Entertainment Tourism Generates More Than 2 Billion British Pounds for the U.K.
6.5 million tourists that love music, carnivals and concerts spent more than 2.2 billion British pounds in the United Kingdom in 2012.
The study “Wish You Were Here” reveals that tourists at live music events add billions to the U.K. economy and motivate Britain-wide travel stimulating regional economies. Nearly three-quarters (72%) of music tourism happened outside London. The Stone Roses gig, Heaton Park, generated over £20 million for the Manchester economy. An example of how music tourism is driving local economic recovery.
The “Wish You Were Here” report shows that music tourism not only generates a big cash injection to local economies but it creates and supports over 24,000 jobs.
VisitBritain‘s ambition is to attract a total of 40 million overseas visitors by 2020. U.K. Music is committed to working with VisitBritain and other Government agencies to ensure that we get a similar increase in music tourists.
We call on Government to adopt a Music Tourism Strategy and start developing joined-up policies with us to help exploit this economic advantage. Government should be driving our economic recovery with its strongest hand, of which music must be one finger, and music tourism a second.
“Wish You Were Here” reveals:
* Direct spend by music tourists – buying tickets, paying for transport and accommodation – was worth £1.3 billion
* Further indirect music tourism spend – additional spending along the supply chain generated by music tourists – adds a further £914m, making a total spend of £2.2bn
* The average live music audience is comprised of 41% music tourists
* Music tourists from overseas spend, on average, £910 while attending festivals and £602 while attending concerts (average tourist spend is £600)
* Domestic music tourists spend, on average, £396 while attending festivals and £87 while attending concerts
* Overseas tourists account for 6% of music tourism visits but account for 20% of the spending
“It’s clear our music industry is doing a great job for the British economy, encouraging 6.5 million tourists who generated £2.2 billion last year. Music tourism created over 24,000 jobs. Just think what we might achieve with policies that specifically target the music tourist in this country and abroad?” says U.K. Music CEO Jo Dipple, pondering the possibilities. “Our opportunities are limitless. Consider the record demand for Glastonbury 2014. The love of music is a powerful driver for growth.”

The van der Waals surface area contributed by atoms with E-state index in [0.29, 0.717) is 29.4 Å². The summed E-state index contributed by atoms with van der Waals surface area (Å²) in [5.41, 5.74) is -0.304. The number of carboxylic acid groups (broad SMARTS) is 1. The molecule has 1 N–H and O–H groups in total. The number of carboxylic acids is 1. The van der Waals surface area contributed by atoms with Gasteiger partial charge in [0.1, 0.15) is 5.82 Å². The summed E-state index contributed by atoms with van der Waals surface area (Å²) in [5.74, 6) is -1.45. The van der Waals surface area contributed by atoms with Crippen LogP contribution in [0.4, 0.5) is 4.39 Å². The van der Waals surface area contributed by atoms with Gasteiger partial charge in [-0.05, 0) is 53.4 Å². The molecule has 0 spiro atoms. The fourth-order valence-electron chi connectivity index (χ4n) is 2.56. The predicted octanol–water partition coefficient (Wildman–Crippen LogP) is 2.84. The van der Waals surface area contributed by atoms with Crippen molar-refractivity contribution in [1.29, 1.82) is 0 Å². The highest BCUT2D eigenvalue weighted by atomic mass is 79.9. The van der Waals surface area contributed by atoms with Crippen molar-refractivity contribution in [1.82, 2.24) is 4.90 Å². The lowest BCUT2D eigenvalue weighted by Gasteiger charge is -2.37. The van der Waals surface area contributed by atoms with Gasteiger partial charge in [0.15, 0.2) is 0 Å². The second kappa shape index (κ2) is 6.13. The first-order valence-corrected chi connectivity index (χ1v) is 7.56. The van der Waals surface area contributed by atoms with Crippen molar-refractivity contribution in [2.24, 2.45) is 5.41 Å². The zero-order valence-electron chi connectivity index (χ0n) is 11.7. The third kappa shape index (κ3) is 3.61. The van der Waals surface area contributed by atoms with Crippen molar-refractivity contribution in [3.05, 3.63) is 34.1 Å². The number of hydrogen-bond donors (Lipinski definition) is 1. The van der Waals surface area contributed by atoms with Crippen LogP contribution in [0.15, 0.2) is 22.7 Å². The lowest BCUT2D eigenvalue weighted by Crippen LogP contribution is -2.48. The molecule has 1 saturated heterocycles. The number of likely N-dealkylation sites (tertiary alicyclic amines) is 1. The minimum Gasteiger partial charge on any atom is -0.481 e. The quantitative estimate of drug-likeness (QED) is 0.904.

“Wish You Were Here” can hopefully persuade the powers that be that music is already a powerful tourism tool that is generating more than £2bn in spending and boosting local economies all over this country. Imagine what could be achieved with a little more backing and support from our friends in Westminster,” agrees Paul Latham COO Live Nation International Music.
“This report confirms that the UK’s music scene has significant international appeal and that music tourists spend lots of money and travel across the whole of Britain. This will act as a catalyst for us all to ramp up our activity and forge better relationships with festival organizers, promoters, venues and producers to raise awareness of our amazing music scene across the world,” adds VisitBritain CEO Sandie Dawe.
“Music for me is the only global language. It’s such a huge thing for Britain to have strong live music, making our mark as performers across the world,” says Brit award-winner and GREAT ambassador Jessie J, who performed with Beyonce at the Chime for Change women empowerment concert in Britian this past summer.
“I see international visitors at my gigs all the time waving their flags. Fans that have dedicated their time and money so I try to give them all that I have every performance. I love the thought of them going back to their home towns across the world with that lasting memory of me performing on stage,” says Jessie.
The new UK Music and VisitBritain study follows a recent and sustained spike in interest around music tourism. Over the summer many senior politicians, including Prime Minister David Cameron, creative minister Ed Vaizey and shadow minister for culture Dan Jarvis, referred to the music industry’s potential for attracting overseas visitors to events such as Glastonbury and Bestival.
“Music is without question an essential element of Britain’s tourism appeal, and it is this ability of the UK’s music industry to attract tourists from near and far to our shores that is celebrated in this report,” says Culture Minister Ed Vaizey MP. “The huge financial contribution to the U.K. economy by the millions of music tourists to the U.K. annually makes it very clear that when combined, the music and tourism industries are powerful drivers for growth.”
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